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SSDI Evaluation

Post-Traumatic Stress Disorder (PTSD) and Social Security Disability Insurance

Post-traumatic stress disorder (PTSD) and Social Security DisabilityHere is an explanation of Social Security's five-step process to determine if a patient with post-traumatic stress disorder (PTSD) qualifies for SSDI:
 
  1. Determine if an individual is "working (engaging in substantial gainful activity)" according to the SSA definition. Earning more than $1,040 a month as an employee is enough to be disqualified from receiving Social Security disability benefits.
     
  2. Conclude the post-traumatic stress disorder disability must be severe enough to significantly limit one's ability to perform basic work activities needed to do most jobs. For example:
  • Walking, standing, sitting, lifting, pushing, pulling, reaching, carrying or handling
  • Seeing, hearing and speaking
  • Understanding/carrying out and remembering simple instructions
  • Responding appropriately to supervision, co-workers and usual work situations
  • Dealing with changes in a routine work setting
 
  1. Post-traumatic stress disorder is listed within the diagnostic category of anxiety-related disorders under the impairment listing known as Mental Disorders - Medical Listing 12.06. The following criteria have been established indicative of the inability to engage in any substantial gainful activity, i.e., if one has a diagnosis of post-traumatic stress disorder and one of the following, a finding of disabled under the Social Security Act is warranted:

    In cases involving agoraphobia and other phobic disorders, panic disorders, and post-traumatic stress disorders, documentation of the anxiety reaction is essential. At least one detailed description of your typical reaction is required. The description should include the nature, frequency, and duration of any panic attacks or other reactions, the precipitating and exacerbating factors, and the functional effects.

    If the description is provided by a medical source, the reporting physician or psychologist should indicate the extent to which the description reflects his or her own observations and the source of any ancillary information. Statements of other persons who have observed you may be used for this description if professional observation is not available.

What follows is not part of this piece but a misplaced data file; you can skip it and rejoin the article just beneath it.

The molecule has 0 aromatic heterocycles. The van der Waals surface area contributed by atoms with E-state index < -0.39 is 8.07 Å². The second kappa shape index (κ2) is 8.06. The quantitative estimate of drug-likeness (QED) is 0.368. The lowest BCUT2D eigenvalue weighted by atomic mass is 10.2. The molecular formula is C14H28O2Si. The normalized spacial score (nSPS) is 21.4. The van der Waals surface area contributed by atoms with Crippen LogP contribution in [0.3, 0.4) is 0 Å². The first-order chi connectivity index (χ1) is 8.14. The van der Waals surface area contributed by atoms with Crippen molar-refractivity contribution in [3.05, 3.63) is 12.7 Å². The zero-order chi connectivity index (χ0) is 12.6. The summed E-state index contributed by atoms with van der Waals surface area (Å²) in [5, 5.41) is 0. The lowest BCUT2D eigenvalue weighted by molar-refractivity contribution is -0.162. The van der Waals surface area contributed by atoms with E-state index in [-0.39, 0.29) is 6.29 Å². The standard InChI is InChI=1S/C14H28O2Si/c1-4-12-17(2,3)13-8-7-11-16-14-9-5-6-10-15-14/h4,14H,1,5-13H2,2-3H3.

In these disorders, anxiety is either the predominant disturbance or it is experienced if the individual attempts to master symptoms; for example, confronting the dreaded object or situation in a phobic disorder or resisting the obsessions or compulsions in obsessive compulsive disorders.

    The required level of severity for these disorders are met when the following requirements in both A and B are satisfied, or when the requirements in both A and C are satisfied.

    A. Medically documented findings of at least one of the following:
    1. Generalized persistent anxiety accompanied by three out of four of the following signs or symptoms:
       
      • Motor tension; or
      • Autonomic hyperactivity; or
      • Apprehensive expectation; or
      • Vigilance and scanning; or
    1. A persistent irrational fear of a specific object, activity or situation that results in a compelling desire to avoid the dreaded object, activity or situation; or
    2. Recurrent severe panic attacks manifested by a sudden unpredictable onset of intense apprehension, fear, terror and sense of impending doom occurring on the average of at least once a week; or 
    3. Recurrent obsessions or compulsions that are a source of marked distress; or
    4. Recurrent and intrusive recollections of a traumatic experience, which are a source of marked distress; AND
     
    B. Resulting in at least two of the following:
     
    1. Marked restriction of activities of daily living; or
    2. Marked difficulties in maintaining social functioning; or
    3. Marked difficulties in maintaining concentration, persistence or pace; or
    4. Repeated episodes of decompensation, each of extended duration. 
    C. Resulting in complete inability to function independently outside the area of one's home.
  1. Explore the ability of an individual to perform work they have done in the past despite their post-traumatic stress disorder. If the SSA finds that a person can do his or her past work, benefits are denied. If the person cannot, then the process proceeds to the fifth and final step.
     
  2. Review age, education, work experience and physical/mental condition to determine what other work, if any, the person can perform.

Check out information regarding the prescription drugs used to treat post-traumatic stress disorder.

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